US workers more productive than Europeans

Productivity in the UK is falling as the US workers continue to outstrip the output of their Europe peers, according to new figures.

Annual research by global business organisation Conference Board, found that UK productivity growth rates fell from 2.3% in 2004 to 0.9% in 2005.

This leaves the UK as far behind France and Germany as it has been since 1997, despite Gordon Brown’s explicit recognition that higher productivity is key to keeping Britain’s economy healthy.

The 15 long-standing members of the European Union saw an average growth of 0.5% compared to 1.8% in the US.

The real growth came from the emerging markets of Central and Eastern Europe and Asia.

Figures showed big growth in:

  • Poland (7.7%)
  • Korea (2.6%)
  • Turkey (3.7%)
  • India (4.4%)
  • China (8.4%).

Bart van Ark, director of Conference Board’s international economic research programme and co-author of the report, said the significant acceleration in productivity growth was striking as average productivity growth in China had been just 3.1% between 1995 and 2000.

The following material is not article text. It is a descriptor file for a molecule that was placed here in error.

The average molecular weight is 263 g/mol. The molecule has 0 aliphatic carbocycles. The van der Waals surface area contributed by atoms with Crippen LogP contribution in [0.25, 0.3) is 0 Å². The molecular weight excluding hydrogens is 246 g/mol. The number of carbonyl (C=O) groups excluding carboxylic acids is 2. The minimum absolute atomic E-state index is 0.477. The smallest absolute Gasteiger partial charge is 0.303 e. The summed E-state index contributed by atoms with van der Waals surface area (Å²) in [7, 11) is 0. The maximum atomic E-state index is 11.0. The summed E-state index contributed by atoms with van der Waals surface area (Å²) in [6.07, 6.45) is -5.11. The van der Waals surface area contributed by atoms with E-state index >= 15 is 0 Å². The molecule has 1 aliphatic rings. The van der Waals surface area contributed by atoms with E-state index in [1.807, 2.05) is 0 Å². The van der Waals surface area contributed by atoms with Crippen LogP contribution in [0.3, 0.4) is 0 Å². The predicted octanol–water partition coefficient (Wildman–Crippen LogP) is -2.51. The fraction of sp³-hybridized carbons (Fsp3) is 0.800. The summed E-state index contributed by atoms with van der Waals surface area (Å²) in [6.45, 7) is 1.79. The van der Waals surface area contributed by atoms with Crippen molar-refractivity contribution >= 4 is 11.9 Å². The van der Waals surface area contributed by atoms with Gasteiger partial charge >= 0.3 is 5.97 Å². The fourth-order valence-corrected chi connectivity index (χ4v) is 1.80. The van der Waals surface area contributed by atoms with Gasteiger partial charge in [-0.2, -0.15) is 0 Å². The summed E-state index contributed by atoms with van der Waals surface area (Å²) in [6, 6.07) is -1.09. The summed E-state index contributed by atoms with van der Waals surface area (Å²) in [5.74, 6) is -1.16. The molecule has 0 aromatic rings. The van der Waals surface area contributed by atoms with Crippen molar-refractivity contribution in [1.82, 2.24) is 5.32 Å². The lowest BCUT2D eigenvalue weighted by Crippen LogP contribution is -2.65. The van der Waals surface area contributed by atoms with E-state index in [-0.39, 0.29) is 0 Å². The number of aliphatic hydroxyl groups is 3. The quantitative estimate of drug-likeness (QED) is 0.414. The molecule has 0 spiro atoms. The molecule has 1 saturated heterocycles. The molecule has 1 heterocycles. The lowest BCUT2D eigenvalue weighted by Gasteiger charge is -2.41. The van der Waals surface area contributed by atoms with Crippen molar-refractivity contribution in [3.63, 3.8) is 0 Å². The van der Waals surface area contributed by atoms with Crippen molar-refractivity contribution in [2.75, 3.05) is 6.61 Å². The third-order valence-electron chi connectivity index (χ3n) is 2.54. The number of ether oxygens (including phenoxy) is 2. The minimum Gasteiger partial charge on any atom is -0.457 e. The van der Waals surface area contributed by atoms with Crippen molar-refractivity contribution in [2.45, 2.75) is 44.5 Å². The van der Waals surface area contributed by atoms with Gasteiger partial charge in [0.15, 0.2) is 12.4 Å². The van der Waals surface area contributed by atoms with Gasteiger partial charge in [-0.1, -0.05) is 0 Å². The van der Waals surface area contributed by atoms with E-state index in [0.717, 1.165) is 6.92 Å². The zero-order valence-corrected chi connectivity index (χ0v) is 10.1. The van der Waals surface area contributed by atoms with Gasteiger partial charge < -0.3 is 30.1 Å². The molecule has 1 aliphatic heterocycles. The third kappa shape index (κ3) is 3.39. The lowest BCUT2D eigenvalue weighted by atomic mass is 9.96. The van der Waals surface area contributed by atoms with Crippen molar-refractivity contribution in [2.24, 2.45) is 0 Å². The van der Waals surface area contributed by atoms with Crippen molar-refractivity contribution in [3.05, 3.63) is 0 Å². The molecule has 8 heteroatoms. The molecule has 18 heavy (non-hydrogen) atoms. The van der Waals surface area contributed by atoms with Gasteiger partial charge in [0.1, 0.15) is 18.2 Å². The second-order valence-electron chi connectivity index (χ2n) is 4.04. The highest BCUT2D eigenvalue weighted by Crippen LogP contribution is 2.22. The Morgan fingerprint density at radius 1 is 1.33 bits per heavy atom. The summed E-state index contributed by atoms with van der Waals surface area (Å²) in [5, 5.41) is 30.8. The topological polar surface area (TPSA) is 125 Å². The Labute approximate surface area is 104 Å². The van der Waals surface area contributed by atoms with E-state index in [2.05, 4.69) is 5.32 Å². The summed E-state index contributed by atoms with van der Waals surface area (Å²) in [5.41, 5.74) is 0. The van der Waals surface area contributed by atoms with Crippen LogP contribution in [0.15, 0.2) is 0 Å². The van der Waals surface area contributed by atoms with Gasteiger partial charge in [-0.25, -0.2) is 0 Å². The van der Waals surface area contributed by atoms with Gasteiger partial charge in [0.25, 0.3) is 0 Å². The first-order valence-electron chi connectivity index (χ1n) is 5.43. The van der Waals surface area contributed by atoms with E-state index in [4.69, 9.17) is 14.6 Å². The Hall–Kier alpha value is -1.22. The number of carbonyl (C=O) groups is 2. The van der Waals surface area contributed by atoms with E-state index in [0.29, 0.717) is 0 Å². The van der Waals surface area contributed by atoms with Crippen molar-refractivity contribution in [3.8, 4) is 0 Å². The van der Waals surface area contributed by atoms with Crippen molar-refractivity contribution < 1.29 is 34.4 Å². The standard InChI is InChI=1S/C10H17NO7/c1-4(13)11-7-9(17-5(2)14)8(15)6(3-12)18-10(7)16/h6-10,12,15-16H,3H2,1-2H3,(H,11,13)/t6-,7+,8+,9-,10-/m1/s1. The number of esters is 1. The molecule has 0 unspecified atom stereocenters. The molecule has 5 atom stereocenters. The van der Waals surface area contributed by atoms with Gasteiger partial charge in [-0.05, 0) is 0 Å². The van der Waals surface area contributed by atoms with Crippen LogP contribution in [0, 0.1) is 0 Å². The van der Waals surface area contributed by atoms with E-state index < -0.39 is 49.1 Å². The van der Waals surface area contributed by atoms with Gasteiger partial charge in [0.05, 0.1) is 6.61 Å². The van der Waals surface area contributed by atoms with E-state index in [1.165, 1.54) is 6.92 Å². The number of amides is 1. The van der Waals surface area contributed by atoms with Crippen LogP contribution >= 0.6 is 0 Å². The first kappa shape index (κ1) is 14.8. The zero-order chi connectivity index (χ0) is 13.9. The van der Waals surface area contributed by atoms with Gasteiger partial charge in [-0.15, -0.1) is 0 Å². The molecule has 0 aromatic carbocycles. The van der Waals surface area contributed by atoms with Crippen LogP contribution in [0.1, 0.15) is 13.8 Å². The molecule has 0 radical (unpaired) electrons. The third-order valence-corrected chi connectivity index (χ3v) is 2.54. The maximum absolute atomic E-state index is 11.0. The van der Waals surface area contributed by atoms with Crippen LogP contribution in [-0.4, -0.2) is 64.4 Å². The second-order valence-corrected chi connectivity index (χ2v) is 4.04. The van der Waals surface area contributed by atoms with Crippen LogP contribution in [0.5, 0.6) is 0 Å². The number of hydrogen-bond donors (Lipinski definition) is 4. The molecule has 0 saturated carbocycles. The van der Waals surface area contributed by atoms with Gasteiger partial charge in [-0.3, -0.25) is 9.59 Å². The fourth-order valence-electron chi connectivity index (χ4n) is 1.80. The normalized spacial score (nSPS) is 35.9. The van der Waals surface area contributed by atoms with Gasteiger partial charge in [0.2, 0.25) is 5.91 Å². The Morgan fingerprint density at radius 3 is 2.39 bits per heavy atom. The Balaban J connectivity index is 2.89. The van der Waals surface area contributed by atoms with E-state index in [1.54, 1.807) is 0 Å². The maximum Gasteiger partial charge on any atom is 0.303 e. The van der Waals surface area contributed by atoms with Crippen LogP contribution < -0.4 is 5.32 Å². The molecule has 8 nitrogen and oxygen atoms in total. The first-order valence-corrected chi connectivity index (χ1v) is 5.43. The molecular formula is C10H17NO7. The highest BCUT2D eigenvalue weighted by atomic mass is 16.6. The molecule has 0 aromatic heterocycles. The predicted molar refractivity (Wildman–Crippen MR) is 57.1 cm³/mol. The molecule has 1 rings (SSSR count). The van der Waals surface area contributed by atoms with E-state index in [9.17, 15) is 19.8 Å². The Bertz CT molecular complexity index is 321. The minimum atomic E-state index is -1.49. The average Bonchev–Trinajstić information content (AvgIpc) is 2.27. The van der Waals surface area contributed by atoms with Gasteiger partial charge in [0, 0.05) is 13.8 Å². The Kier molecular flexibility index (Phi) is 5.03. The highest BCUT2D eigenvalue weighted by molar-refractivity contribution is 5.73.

“This suggests that the dramatic changes in reform policies and the increase in openness before China’s accesion to the World Trade Organization showed their major impact during the most recent years,” he said.

Van Ark said that the future of European economies would depend more on the structural characteristics of countries” economies.

“These include the flexibility of labour and product markets, which foster the reallocation of labour and capital from less to more productive economic activities,” he said.

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